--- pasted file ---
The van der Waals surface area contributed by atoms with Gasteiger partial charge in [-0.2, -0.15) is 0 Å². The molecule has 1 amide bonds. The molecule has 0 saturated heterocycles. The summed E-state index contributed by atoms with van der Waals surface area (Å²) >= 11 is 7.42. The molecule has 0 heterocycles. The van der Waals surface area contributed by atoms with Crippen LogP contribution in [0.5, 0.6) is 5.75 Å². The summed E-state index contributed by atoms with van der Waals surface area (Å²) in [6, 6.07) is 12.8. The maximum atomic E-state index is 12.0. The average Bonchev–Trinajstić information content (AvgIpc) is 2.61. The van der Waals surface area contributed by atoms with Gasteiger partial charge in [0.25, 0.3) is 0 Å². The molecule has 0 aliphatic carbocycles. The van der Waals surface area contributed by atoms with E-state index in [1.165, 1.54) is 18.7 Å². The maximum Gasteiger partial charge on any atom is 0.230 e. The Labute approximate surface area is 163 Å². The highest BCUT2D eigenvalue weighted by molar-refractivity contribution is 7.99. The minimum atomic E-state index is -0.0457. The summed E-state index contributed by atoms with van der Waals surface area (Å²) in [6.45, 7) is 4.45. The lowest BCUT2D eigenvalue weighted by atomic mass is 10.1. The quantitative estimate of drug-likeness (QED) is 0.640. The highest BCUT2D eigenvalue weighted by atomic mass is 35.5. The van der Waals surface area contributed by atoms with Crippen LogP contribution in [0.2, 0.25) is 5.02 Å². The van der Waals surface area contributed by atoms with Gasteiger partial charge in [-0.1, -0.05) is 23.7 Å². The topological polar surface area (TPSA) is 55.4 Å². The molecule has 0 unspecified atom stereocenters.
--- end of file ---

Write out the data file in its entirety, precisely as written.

The van der Waals surface area contributed by atoms with Gasteiger partial charge in [-0.2, -0.15) is 0 Å². The molecule has 1 amide bonds. The molecule has 0 saturated heterocycles. The summed E-state index contributed by atoms with van der Waals surface area (Å²) >= 11 is 7.42. The molecule has 0 heterocycles. The van der Waals surface area contributed by atoms with Crippen LogP contribution in [0.5, 0.6) is 5.75 Å². The summed E-state index contributed by atoms with van der Waals surface area (Å²) in [6, 6.07) is 12.8. The maximum atomic E-state index is 12.0. The average Bonchev–Trinajstić information content (AvgIpc) is 2.61. The van der Waals surface area contributed by atoms with Gasteiger partial charge in [0.25, 0.3) is 0 Å². The molecule has 0 aliphatic carbocycles. The van der Waals surface area contributed by atoms with E-state index in [1.165, 1.54) is 18.7 Å². The maximum Gasteiger partial charge on any atom is 0.230 e. The Labute approximate surface area is 163 Å². The highest BCUT2D eigenvalue weighted by molar-refractivity contribution is 7.99. The minimum atomic E-state index is -0.0457. The summed E-state index contributed by atoms with van der Waals surface area (Å²) in [6.45, 7) is 4.45. The lowest BCUT2D eigenvalue weighted by atomic mass is 10.1. The quantitative estimate of drug-likeness (QED) is 0.640. The highest BCUT2D eigenvalue weighted by atomic mass is 35.5. The van der Waals surface area contributed by atoms with Crippen LogP contribution in [0.2, 0.25) is 5.02 Å². The van der Waals surface area contributed by atoms with Gasteiger partial charge in [-0.1, -0.05) is 23.7 Å². The topological polar surface area (TPSA) is 55.4 Å². The molecule has 0 unspecified atom stereocenters.